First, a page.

A few weeks ago, I wrote about the ballet The Nutcracker and its use of racial and ethnic stereotypes. I wrote specifically about George Balanchine’s 1954 choreography for the New York City Ballet, the world’s best-known and most influential version of the ballet story, and called for the removal of the offensive racial stereotypes in that production.
Last week, I had a chance to see a brand-new Nutcracker, with choreography and staging that were created in 2010. It was the American Ballet Theatre production, choreographed by Alexei Ratmansky. Ratmansky, the former director of the Bolshoi Ballet, is an award-winning choreographer who has created works for City Ballet, the San Francisco Ballet and the Kirov Ballet, and is currently artist in residence at ABT. His new Nutcracker, though set in the late 1800s or early 1900s, features choreography with modern lines and thankfully beefs up the relationship between Clara and the Nutcracker Prince, making it more complicated than “love at first sight even though we’re nine and you’re dressed like a toy soldier.”
Unfortunately, its approach to race isn’t modern at all. It was hard to believe, watching the Chinese Tea and Arabian Coffee vignettes, that this production was choreographed in 2010. It employed the very same stereotypes as Balanchine’s 1954 production, with Chinese Tea dancers in yellow face, bowing and bobbing and grinning madly. In 1954, it might have been acceptable to choreograph such a thing. And some people might argue that to continue dancing that choreography today honors ballet’s traditions, though I vehemently disagree. But Ratmanksy’s production can’t even fall back on the feeble “tradition” excuse – it was choreographed this year.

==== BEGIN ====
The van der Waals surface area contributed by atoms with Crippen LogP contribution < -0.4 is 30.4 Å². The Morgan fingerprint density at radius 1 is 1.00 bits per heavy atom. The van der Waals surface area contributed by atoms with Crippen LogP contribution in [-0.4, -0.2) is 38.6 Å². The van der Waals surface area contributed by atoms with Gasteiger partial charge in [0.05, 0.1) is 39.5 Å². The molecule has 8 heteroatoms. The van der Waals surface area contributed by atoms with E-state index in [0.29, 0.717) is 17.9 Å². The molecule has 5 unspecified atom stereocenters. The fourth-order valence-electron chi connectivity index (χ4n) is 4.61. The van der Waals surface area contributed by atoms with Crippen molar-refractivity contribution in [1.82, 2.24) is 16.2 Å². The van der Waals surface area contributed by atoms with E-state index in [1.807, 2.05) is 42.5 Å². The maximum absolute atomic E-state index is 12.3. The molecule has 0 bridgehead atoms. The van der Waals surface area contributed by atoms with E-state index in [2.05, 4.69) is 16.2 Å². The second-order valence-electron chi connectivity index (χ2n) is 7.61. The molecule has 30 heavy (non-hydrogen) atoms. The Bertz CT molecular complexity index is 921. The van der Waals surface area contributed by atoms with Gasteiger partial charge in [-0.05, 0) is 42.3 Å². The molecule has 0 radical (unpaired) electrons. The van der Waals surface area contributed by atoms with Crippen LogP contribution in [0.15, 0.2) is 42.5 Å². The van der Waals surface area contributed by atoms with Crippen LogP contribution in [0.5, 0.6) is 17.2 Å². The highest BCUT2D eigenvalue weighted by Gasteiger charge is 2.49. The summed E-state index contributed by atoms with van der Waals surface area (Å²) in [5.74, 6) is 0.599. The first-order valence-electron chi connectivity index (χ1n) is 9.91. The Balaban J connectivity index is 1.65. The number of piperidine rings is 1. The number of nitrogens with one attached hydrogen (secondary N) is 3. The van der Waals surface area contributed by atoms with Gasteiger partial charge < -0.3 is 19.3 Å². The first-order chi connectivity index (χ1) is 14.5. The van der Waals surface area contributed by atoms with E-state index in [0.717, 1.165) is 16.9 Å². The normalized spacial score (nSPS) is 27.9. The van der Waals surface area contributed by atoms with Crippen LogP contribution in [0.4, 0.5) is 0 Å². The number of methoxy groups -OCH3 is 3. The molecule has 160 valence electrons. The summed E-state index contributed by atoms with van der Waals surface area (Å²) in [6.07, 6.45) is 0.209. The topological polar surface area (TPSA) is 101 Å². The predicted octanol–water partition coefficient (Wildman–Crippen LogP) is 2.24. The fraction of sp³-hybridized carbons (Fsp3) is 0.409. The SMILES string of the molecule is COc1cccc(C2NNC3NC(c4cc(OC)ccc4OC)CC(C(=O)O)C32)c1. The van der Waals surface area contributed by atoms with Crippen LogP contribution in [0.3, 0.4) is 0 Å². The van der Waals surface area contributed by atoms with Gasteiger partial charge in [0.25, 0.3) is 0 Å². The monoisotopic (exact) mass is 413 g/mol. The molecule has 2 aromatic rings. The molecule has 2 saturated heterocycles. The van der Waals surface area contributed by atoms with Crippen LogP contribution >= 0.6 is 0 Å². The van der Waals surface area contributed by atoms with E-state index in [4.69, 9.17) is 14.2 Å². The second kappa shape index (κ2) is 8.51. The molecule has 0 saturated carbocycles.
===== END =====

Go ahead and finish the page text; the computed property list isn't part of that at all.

Arabian Coffee was, if possible, worse. It featured a bare-chested man in puffy pants and his harem of four women, all of whom were competing for his attention. They fawned over him, begging him to choose them, slinking around the stage in their red and gold silk. Eventually, they grew tired of his indecision and left him alone, which I suppose could be interpreted as a nod to feminism, but for the fact that he chases after them and appears on stage with them at the end.
It’s 2010; there is no excuse for this kind of thing. The belief among dance critics seems to be that classical ballet is currently at risk of dying out. Dance critic Toni Bentley believes that the art form is “facing imminent extinction.” Part of the problem, I think, is that ballet is perceived as less and less relevant to modern life, and nowhere is that more than case than when it employs racial stereotypes that are almost universally acknowledged to be outdated, inaccurate and offensive. If ballet is going to survive – and I want with all my heart for that to happen – it needs to cut this crap out, and soon.